Acupuncture, transcutaneous electrical nerve stimulation, and laser therapy in chronic pain.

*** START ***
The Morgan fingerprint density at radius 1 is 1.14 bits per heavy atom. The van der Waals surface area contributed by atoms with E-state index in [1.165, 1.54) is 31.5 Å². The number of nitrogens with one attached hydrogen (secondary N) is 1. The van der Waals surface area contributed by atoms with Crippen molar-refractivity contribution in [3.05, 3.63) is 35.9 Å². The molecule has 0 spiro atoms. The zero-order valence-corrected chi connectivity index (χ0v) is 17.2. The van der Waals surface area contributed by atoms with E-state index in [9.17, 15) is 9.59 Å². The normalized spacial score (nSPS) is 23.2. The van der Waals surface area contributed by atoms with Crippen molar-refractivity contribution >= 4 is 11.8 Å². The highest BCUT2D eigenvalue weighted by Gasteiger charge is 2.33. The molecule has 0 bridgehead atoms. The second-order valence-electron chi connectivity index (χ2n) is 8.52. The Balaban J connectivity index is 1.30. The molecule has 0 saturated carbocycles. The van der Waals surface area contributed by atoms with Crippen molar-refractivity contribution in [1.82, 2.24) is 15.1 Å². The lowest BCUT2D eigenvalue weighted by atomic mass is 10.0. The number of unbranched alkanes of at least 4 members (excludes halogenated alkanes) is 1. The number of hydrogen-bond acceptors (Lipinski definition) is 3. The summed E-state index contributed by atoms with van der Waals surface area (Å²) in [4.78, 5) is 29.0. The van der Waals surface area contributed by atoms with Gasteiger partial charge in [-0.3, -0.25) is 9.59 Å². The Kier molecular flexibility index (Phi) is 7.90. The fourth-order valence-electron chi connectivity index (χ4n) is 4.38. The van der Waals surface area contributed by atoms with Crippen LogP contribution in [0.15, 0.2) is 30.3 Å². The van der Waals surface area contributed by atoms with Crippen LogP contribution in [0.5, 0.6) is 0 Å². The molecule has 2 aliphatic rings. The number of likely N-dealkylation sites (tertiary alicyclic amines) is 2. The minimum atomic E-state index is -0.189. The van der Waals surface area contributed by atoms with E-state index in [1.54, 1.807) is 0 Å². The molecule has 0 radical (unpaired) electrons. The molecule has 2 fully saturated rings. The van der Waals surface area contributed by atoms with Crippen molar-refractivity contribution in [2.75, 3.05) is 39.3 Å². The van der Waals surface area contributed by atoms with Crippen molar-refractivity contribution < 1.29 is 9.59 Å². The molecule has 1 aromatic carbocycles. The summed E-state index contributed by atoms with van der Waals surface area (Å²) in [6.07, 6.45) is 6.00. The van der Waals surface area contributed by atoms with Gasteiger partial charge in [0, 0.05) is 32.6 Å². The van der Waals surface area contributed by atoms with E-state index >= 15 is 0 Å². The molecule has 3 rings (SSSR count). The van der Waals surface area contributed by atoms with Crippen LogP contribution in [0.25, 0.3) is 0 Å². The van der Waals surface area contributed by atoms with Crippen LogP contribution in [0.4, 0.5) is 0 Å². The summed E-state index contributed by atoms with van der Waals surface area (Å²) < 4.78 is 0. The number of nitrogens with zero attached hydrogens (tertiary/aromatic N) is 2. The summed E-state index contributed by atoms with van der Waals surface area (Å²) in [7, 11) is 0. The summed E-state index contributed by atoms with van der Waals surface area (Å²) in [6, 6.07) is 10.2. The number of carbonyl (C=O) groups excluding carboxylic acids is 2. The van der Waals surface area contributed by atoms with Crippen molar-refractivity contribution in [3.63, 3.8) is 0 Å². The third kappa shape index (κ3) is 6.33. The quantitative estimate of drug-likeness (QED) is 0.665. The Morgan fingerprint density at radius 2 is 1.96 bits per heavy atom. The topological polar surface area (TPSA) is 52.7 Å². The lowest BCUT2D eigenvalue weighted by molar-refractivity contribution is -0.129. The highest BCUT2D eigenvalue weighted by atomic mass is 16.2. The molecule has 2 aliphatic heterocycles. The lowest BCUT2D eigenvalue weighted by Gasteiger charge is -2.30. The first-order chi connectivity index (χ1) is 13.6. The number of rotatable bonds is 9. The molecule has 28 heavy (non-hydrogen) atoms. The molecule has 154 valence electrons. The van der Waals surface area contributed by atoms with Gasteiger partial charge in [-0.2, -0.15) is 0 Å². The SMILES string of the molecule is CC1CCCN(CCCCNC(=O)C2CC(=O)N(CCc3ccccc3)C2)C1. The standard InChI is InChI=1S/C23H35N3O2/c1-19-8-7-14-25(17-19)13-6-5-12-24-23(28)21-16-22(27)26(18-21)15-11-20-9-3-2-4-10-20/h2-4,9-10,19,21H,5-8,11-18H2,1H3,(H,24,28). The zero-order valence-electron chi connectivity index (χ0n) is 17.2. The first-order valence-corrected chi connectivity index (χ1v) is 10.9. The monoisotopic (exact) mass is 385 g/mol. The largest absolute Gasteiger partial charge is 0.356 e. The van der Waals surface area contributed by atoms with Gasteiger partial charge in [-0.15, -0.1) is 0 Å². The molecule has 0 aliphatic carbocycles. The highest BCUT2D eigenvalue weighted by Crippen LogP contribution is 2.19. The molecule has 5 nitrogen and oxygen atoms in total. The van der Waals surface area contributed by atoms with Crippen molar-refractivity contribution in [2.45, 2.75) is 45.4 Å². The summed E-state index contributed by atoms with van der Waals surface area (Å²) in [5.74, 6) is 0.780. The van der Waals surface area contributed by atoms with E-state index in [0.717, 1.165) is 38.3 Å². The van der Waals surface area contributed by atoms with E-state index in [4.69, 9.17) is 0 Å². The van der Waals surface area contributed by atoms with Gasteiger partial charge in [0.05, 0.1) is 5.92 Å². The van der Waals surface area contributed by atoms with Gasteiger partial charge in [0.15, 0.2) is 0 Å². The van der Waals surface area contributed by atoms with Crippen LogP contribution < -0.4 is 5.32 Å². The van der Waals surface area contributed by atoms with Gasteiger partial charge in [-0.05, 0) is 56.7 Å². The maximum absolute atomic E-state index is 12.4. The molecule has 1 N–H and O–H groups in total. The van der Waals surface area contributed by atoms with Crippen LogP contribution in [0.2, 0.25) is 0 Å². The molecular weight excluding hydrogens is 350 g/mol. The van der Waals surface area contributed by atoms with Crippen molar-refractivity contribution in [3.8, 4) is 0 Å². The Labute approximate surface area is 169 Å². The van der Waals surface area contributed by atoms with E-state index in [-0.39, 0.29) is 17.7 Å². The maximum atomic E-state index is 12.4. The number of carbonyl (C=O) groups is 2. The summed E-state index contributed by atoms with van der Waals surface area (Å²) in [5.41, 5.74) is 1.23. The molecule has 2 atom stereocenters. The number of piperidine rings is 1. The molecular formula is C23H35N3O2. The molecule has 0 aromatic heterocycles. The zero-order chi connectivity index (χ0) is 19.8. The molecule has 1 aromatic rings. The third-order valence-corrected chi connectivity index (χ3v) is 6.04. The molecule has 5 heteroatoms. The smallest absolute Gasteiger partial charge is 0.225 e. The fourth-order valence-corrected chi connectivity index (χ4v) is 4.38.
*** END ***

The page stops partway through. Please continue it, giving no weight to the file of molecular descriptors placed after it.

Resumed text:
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OBJECTIVE: The purpose of this review was to determine how effective acupuncture, transcutaneous electrical nerve stimulation, acupuncture-like transcutaneous nerve stimulation, laser therapy, electrical nerve stimulation, and neuroreflexotherapy are in the management of chronic pain. METHODOLOGY: The literature search identified six systematic reviews of the literature and four randomized controlled trials to provide evidence for this review. RESULTS: The systematic reviews included different methodologies and heterogeneity of study groups, but studies were generally of poor methodology. Although sham acupuncture may have analgesic effects, it was used as a control in many studies. CONCLUSIONS: In general, the evidence was contradictory or inadequate, reflecting poor study methodologies. No positive conclusion could be reached for acupuncture, transcutaneous electrical nerve stimulation, acupuncture-like transcutaneous nerve stimulation, laser therapy, or neuroreflexotherapy. A single randomized controlled trial provided limited evidence (level 3) that electrical nerve stimulation is effective for pain relief in myofascial pain syndrome for up to 4 weeks, but further study in humans is needed. Future randomized controlled trials and systematic reviews should include subgroup analyses of sham acupuncture and inert placebos as controls.
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